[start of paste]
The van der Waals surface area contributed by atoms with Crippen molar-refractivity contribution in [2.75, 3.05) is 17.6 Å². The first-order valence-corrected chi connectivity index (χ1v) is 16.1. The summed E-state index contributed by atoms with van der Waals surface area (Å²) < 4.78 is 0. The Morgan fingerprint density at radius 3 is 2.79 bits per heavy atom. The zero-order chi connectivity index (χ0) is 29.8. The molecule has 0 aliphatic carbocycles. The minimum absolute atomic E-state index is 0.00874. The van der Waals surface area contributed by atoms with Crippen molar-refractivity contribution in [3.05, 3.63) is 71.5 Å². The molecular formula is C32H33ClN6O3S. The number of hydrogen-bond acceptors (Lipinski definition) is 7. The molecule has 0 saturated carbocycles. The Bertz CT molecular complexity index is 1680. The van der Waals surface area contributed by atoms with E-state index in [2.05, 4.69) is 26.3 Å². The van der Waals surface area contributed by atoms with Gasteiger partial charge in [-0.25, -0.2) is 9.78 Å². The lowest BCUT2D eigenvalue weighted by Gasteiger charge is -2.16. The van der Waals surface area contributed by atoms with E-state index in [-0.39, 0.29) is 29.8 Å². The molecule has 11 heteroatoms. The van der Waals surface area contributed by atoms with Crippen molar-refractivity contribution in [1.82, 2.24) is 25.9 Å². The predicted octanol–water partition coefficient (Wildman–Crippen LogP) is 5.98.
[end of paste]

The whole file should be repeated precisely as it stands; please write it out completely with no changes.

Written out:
The van der Waals surface area contributed by atoms with Crippen molar-refractivity contribution in [2.75, 3.05) is 17.6 Å². The first-order valence-corrected chi connectivity index (χ1v) is 16.1. The summed E-state index contributed by atoms with van der Waals surface area (Å²) < 4.78 is 0. The Morgan fingerprint density at radius 3 is 2.79 bits per heavy atom. The zero-order chi connectivity index (χ0) is 29.8. The molecule has 0 aliphatic carbocycles. The minimum absolute atomic E-state index is 0.00874. The van der Waals surface area contributed by atoms with Crippen molar-refractivity contribution in [3.05, 3.63) is 71.5 Å². The molecular formula is C32H33ClN6O3S. The number of hydrogen-bond acceptors (Lipinski definition) is 7. The molecule has 0 saturated carbocycles. The Bertz CT molecular complexity index is 1680. The van der Waals surface area contributed by atoms with E-state index in [2.05, 4.69) is 26.3 Å². The van der Waals surface area contributed by atoms with Gasteiger partial charge in [-0.25, -0.2) is 9.78 Å². The lowest BCUT2D eigenvalue weighted by Gasteiger charge is -2.16. The van der Waals surface area contributed by atoms with E-state index in [-0.39, 0.29) is 29.8 Å². The molecule has 11 heteroatoms. The van der Waals surface area contributed by atoms with Crippen molar-refractivity contribution in [1.82, 2.24) is 25.9 Å². The predicted octanol–water partition coefficient (Wildman–Crippen LogP) is 5.98.